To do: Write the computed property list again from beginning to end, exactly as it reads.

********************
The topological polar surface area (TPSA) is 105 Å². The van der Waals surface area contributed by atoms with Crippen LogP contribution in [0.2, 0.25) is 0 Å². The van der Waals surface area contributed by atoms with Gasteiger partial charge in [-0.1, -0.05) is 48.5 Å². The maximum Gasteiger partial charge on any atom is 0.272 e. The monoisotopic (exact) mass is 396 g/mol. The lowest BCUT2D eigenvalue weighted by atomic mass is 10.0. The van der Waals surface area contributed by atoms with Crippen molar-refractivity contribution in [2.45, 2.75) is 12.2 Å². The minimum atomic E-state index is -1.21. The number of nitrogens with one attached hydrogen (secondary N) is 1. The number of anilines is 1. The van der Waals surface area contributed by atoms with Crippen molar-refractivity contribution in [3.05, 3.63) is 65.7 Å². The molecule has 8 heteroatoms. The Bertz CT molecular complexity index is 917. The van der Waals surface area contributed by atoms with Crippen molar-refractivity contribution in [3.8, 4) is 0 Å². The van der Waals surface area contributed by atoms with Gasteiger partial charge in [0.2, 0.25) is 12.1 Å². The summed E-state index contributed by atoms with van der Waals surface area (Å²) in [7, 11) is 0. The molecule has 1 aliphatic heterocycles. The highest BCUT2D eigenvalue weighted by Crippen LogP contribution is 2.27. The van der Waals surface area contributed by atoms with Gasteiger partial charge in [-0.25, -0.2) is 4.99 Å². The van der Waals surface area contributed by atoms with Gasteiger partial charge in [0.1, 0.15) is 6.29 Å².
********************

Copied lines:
The topological polar surface area (TPSA) is 105 Å². The van der Waals surface area contributed by atoms with Crippen LogP contribution in [0.2, 0.25) is 0 Å². The van der Waals surface area contributed by atoms with Gasteiger partial charge in [-0.1, -0.05) is 48.5 Å². The maximum Gasteiger partial charge on any atom is 0.272 e. The monoisotopic (exact) mass is 396 g/mol. The lowest BCUT2D eigenvalue weighted by atomic mass is 10.0. The van der Waals surface area contributed by atoms with Crippen molar-refractivity contribution in [2.45, 2.75) is 12.2 Å². The minimum atomic E-state index is -1.21. The number of nitrogens with one attached hydrogen (secondary N) is 1. The number of anilines is 1. The van der Waals surface area contributed by atoms with Crippen molar-refractivity contribution in [3.05, 3.63) is 65.7 Å². The molecule has 8 heteroatoms. The Bertz CT molecular complexity index is 917. The van der Waals surface area contributed by atoms with Crippen molar-refractivity contribution in [3.8, 4) is 0 Å². The van der Waals surface area contributed by atoms with Gasteiger partial charge in [0.2, 0.25) is 12.1 Å². The summed E-state index contributed by atoms with van der Waals surface area (Å²) in [7, 11) is 0. The molecule has 1 aliphatic heterocycles. The highest BCUT2D eigenvalue weighted by Crippen LogP contribution is 2.27. The van der Waals surface area contributed by atoms with Gasteiger partial charge in [-0.25, -0.2) is 4.99 Å². The van der Waals surface area contributed by atoms with Gasteiger partial charge in [0.1, 0.15) is 6.29 Å².